Hunt for the Wilderpeople and the Discomfort of Being Affable

hunt-for-the-wilderpeople-posterHeart-warming, sweet, enjoyable, pleasant, funny, likeable and thoughtful, you’ll hear all these things about Hunt for the Wilderpeople, and it’s all true; like a thesaurus of goodwill waiting to be unleashed. It’s hard to walk away from the latest from writer and director, Taika Waititi (adapting the novel Wild Pork and Watercress by Barry Crump) and not feel the warmth his film emits, but at times it’s like being killed with kindness, a good problem to have but a hard one to define beyond pleasantries while suffering from a little bloat.

Ricky Baker (Julian Dennison) is an orphan who has been through the foster care system without finding a home. Baker’s behavior has landed him a last chance with new foster parents, Aunt Bella (Rima Te Wiata) and Uncle Hec (Sam Neill) at a farm in the countryside of New Zealand. Ricky befriends Bella while Hec keeps his distance. When tragedy strikes, Ricky flees into the wilderness in fear of going back into state care and Hec tries to bring him home. Once child services (Rachel House) discover the duo is missing, a national manhunt kicks into action.

Hunt for the Wilderpeople has spikes of wit as the odd couple, Ricky and Hec, navigate the wild and are forced into moments of candor by Mother Nature, shot wonderfully by cinematographer, Lachlan Milne, who emphasises the organic bush over the mystical Lord of the Rings vistas that hog any camera rolling in New Zealand. Waititi lets the film linger, the irony being that Hunt for the Wilderpeople gets lost in the bush itself with lingering detours that are at odds with his snappy montages and humour. The pacing slows like an 800-meter runner waning on the second lap after a cracking first.

Still, there are sublime moments between Ricky and Hec as they come to terms with not wanting to become dead-ends in the system (Ricky) or life (Hec). There’s a scene where Ricky explains how the sudden death of his friend, Amber (suicide and abuse is implied with great care) affected him. Amber becomes a callback when Ricky explains how orphans become expendable within the state system working hard to forget about them. For a majority of Hunt of the Wilderpeople, Dennison’s Baker comes across as a street smart Christmas ornament lost in the bush, armed only with one-liners, but these moments prove there’s a real character underneath the swagger.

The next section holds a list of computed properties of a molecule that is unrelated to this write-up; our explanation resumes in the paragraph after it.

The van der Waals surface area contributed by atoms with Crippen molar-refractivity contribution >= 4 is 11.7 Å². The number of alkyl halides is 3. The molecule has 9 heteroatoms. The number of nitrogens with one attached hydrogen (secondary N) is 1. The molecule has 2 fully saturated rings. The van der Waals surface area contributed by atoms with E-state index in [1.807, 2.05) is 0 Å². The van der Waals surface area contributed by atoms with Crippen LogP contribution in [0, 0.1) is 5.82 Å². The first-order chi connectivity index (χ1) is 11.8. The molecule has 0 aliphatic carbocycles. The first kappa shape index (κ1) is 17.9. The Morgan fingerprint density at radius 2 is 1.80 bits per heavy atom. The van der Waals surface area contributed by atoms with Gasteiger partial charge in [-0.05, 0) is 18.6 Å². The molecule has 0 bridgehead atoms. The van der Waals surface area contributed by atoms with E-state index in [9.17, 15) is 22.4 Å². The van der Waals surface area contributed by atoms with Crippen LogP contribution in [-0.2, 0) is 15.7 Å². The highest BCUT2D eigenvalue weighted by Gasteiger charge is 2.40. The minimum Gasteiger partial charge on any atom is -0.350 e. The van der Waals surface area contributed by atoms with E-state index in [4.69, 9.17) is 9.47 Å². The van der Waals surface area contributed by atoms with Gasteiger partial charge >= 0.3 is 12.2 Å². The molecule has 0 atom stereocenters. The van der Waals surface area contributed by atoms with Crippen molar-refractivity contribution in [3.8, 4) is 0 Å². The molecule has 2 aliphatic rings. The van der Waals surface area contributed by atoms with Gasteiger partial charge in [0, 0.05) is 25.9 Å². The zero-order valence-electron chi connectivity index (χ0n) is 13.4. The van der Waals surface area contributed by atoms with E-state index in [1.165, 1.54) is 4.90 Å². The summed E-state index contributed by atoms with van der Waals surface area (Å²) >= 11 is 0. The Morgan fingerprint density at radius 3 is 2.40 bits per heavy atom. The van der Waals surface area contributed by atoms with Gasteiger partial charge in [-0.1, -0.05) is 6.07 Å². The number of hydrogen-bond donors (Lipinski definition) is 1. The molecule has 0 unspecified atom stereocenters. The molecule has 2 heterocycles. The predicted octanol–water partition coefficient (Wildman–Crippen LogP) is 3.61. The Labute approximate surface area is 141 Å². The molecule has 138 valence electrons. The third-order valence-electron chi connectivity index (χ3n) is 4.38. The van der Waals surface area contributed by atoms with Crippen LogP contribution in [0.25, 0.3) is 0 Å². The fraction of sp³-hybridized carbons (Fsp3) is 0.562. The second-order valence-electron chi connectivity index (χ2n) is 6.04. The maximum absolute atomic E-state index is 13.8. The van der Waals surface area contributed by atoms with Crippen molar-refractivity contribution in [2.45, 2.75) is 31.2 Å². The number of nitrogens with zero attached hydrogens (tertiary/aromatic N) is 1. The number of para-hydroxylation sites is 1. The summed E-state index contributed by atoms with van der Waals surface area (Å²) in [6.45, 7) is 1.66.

Neill’s Hec acts like the last of his kind, unable to have children and without a companion; he’s committed to being a loner in the wild waiting to go extinct. The bond Hec forms with Ricky is one conjured from a mutual understanding that a family doesn’t have to be bound by blood. Hec must also navigate Ricky’s expectations of what it means to be a man. Ricky is always referencing the gangster lifestyle, mostly played for laughs, but there’s something alarming to Hec about a kid who finds the ideals of masculinity in tales of drug dealers and shootouts while deifying the rapper 2-Pac (also the name of Ricky’s dog). Ricky describes his outlook as the ‘the skuxx life’ while Hec explains that it’s all about ‘the knack’; these two things are the essentially the same and it’s where they arrive at an appreciation of each other, mostly unsaid—they are men—that leads to a moving outcome.

Outside of Ricky and Hec, the gung-ho child services led by House with a self-anointed personal motto of ‘no child left behind’, terrifically lampoons the approach of government authority types to enforce and overcompensate for a system that continually fails kids. House explains Ricky as a ‘real bad egg’ while detailing his misdemeanors on national television as ‘spitting, breaking stuff, defacing stuff, kicking stuff and loitering’. The overreaction is exemplified when House commandeers an army vehicle to chase Baker and Hec and the film reaches the desired comedic altitude.

It’s intriguing that Waititi’s new employer is Disney—guardians of the safe and inoffensive—with his name on the screenplay for the animated Moana and a seat in the director’s chair for Thor: Ragnarok. The optimist hopes Waititi will shake things up for the house that Walt built and shatter the same-same aesthetic Marvel churn out, he’s the creative type they need more than ever, but Hunt for the Wilderpeople suggests a cooling off for the guy responsible for Eagle vs. Shark, Boy and What We Do In The Shadows. Pleasing and agreeable, yes, but there is discomfort to being affable.

Cameron Williams

The Popcorn Junkie.

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